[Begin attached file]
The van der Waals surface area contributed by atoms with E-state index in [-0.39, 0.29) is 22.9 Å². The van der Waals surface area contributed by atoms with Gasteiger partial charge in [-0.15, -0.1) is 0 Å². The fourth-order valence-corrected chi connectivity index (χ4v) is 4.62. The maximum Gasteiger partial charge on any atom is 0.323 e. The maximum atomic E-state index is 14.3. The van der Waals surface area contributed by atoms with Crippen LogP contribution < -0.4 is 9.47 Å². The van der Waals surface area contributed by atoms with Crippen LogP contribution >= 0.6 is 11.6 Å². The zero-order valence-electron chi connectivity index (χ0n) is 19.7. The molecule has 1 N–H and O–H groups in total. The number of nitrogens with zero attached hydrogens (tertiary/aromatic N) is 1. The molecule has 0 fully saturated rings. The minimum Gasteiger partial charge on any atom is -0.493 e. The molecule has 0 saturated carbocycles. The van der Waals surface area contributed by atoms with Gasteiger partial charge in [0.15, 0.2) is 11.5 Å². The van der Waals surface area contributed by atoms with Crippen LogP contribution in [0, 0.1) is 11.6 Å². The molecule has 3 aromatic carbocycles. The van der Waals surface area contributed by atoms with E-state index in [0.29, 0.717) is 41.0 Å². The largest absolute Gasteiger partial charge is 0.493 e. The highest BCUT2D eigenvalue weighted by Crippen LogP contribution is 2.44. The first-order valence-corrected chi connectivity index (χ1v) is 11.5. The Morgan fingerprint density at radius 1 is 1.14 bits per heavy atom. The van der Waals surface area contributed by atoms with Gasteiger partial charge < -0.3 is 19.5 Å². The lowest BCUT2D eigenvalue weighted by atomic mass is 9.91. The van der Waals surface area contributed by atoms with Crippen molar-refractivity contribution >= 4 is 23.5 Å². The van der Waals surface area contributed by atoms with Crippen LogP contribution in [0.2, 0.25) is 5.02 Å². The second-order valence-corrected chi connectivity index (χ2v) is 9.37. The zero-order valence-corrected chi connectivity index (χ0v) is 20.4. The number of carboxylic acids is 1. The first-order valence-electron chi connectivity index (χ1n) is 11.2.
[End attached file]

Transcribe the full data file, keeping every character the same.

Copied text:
The van der Waals surface area contributed by atoms with E-state index in [-0.39, 0.29) is 22.9 Å². The van der Waals surface area contributed by atoms with Gasteiger partial charge in [-0.15, -0.1) is 0 Å². The fourth-order valence-corrected chi connectivity index (χ4v) is 4.62. The maximum Gasteiger partial charge on any atom is 0.323 e. The maximum atomic E-state index is 14.3. The van der Waals surface area contributed by atoms with Crippen LogP contribution < -0.4 is 9.47 Å². The van der Waals surface area contributed by atoms with Crippen LogP contribution >= 0.6 is 11.6 Å². The zero-order valence-electron chi connectivity index (χ0n) is 19.7. The molecule has 1 N–H and O–H groups in total. The number of nitrogens with zero attached hydrogens (tertiary/aromatic N) is 1. The molecule has 0 fully saturated rings. The minimum Gasteiger partial charge on any atom is -0.493 e. The molecule has 0 saturated carbocycles. The van der Waals surface area contributed by atoms with Gasteiger partial charge in [0.15, 0.2) is 11.5 Å². The van der Waals surface area contributed by atoms with Crippen LogP contribution in [0, 0.1) is 11.6 Å². The molecule has 3 aromatic carbocycles. The van der Waals surface area contributed by atoms with E-state index in [0.29, 0.717) is 41.0 Å². The largest absolute Gasteiger partial charge is 0.493 e. The highest BCUT2D eigenvalue weighted by Crippen LogP contribution is 2.44. The first-order valence-corrected chi connectivity index (χ1v) is 11.5. The Morgan fingerprint density at radius 1 is 1.14 bits per heavy atom. The van der Waals surface area contributed by atoms with Gasteiger partial charge < -0.3 is 19.5 Å². The lowest BCUT2D eigenvalue weighted by atomic mass is 9.91. The van der Waals surface area contributed by atoms with Crippen molar-refractivity contribution >= 4 is 23.5 Å². The van der Waals surface area contributed by atoms with Crippen LogP contribution in [0.2, 0.25) is 5.02 Å². The second-order valence-corrected chi connectivity index (χ2v) is 9.37. The zero-order valence-corrected chi connectivity index (χ0v) is 20.4. The number of carboxylic acids is 1. The first-order valence-electron chi connectivity index (χ1n) is 11.2.